The likelihood is great that they will succeed again, for breaking a President is, like most feats, easier to accomplish the second time around. Once learned, the techniques can readily be applied as often as desired - even when the circumstances seem less than propitious. No matter that this President is pulling troops out of Vietnam, while the last one was sending them in; no matter that in 1969 the casualties and violence are declining, while in 1968 they were on the rise. Men have learned to break a President, and, like any discovery that imparts power to its possessors, the mere availability of this knowledge guarantees that it will be used.
The essentials of the technique are now so well understood that they can be applied with little waste motion. First, the breakers arrogate to themselves a position of moral superiority. For that reason, a war that is unpopular, expensive, and very probably unwise is labeled as immoral, indecent, and intolerable. Critics of the President who are indelicate enough to betray partisan motives are denounced (That for you, Fred Harris.) Members of the President's own party who, for reasons perhaps unrelated to their own flagging political careers, catapult themselves into the front ranks of the of the opposition are greeted as heroes. (Hooray for Charley Goodell.)
The students who would fight in the war are readily mobilized against it. Their teachers, as is their custom, hasten to adopt the students' views. (News item: The Harvard department of biochemistry and molecular biology last week called for immediate withdrawal from Vietnam.)
Next, a New England election (the New Hampshire primary is best but the Massachusetts Sixth Congressional District election will do as well) surprisingly shows that peace is popular at the polls. The President's party sees defeat staring it in the face unless it repudiates him, and the Harris poll promptly comes along to confirm his waning grip on public trust. The Chief Executive, clearly panicky, resorts to false bravado and says he will never be moved by these protests and demonstrations, thus confirming the belief that he is too stubborn to repent and must be broken.
And then, dear friends, Sen. Fulbright and the Foreign Relations Committee move in to finish off the job.
All this is no fiction: it worked before and it is working again. Vietnam is proving to be what Henry Kissinger once said he suspected it might be -- one of those tragic, cursed messes that destroys any President who touches it.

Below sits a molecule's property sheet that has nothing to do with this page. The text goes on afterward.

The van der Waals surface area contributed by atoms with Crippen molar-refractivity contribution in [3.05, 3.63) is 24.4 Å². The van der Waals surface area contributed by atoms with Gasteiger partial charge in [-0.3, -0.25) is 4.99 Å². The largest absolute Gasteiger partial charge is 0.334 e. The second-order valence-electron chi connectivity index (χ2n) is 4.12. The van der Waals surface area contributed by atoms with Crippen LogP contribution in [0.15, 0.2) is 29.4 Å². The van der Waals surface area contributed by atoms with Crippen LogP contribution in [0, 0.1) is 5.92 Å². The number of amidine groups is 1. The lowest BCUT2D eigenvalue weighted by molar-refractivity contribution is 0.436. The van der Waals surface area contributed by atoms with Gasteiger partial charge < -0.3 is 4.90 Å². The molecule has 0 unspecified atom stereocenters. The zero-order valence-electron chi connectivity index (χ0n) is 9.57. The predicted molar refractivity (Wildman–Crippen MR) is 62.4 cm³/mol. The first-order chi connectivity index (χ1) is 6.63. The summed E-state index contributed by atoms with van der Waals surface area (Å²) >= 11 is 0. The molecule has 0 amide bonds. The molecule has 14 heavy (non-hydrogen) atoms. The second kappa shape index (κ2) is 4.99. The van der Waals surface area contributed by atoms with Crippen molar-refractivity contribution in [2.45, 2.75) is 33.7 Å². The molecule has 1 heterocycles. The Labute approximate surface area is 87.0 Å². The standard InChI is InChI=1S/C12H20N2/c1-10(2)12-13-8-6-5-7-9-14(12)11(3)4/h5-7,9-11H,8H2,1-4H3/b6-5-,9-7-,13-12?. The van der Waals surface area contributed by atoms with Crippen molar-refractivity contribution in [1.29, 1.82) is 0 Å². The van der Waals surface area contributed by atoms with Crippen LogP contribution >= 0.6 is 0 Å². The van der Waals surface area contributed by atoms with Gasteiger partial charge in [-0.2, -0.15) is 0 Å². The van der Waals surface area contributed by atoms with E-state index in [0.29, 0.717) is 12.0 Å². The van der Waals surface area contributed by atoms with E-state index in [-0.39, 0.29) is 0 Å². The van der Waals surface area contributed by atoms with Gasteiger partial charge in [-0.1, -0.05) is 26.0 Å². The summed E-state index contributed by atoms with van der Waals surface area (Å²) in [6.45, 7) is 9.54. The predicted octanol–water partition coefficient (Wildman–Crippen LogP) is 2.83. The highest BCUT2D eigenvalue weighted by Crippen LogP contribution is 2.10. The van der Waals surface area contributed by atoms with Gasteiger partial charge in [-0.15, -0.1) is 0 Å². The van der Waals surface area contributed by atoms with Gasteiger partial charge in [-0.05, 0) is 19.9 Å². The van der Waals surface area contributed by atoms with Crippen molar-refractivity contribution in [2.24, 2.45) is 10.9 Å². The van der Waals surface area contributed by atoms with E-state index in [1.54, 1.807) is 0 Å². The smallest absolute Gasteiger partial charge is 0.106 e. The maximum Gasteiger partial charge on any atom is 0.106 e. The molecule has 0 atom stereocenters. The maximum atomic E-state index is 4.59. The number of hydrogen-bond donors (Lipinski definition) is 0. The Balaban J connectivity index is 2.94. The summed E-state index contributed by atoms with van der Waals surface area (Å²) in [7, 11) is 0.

That being the case, any President interested in saving his own skin would be well-advised to resign his responsibility for Vietnam and publicly transfer the assignment of ending the war to Congress or the Vietnam Moratorium Committee or anyone else who would like to volunteer for the job.
But he cannot. And that is the point the protesters seem to overlook. Assume that they and the President are both right when they assert the time has come to end this war. Assume that the protesters know better than the President how to do so -- despite the conspicuous absence of specific alternatives to the President's policies in their current manifestos.
There is still a vital distinction, granting all this, to be made between the constitutionally protected _expression of dissent, aimed at changing national policy, and mass movements aimed at breaking the President by destroying his capacity to lead the nation or to represent it at the bargaining table.
The point is quite simple. Given the impatience in this country to be out of that miserable war, there is no great trick in using the Vietnam issue to break another President, you have broken the one man who can negotiate the peace.
Hanoi will not sit down for secret talks with the Foreign Relations Committee. Nor can the Vietnam Moratorium's sponsors order home a single GI or talk turkey to Gen. Thieu about reshaping his government. Only the President can do that.
There is also the matter of time. It is one thing to break a President at the end of his term, as was done last year. It is quite another thing to break him at the beginning, as is being attempted now.
The orators who remind us that Mr. Nixon has been in office for nine months should remind themselves that he will remain there for 39 more months -- unless, of course, they are willing to put their convictions to the test by moving to impeach him.
Is that not, really, the proper course? Rather than destroying his capacity to lead while leaving him in office, rather than leaving the nation with a broken President at its head for three years, would not their cause and the country be better served by resort to the constitutional method for removing a President?
And what a wonderful chapter it would make for Volume 2 of "The Breaking of the President" series.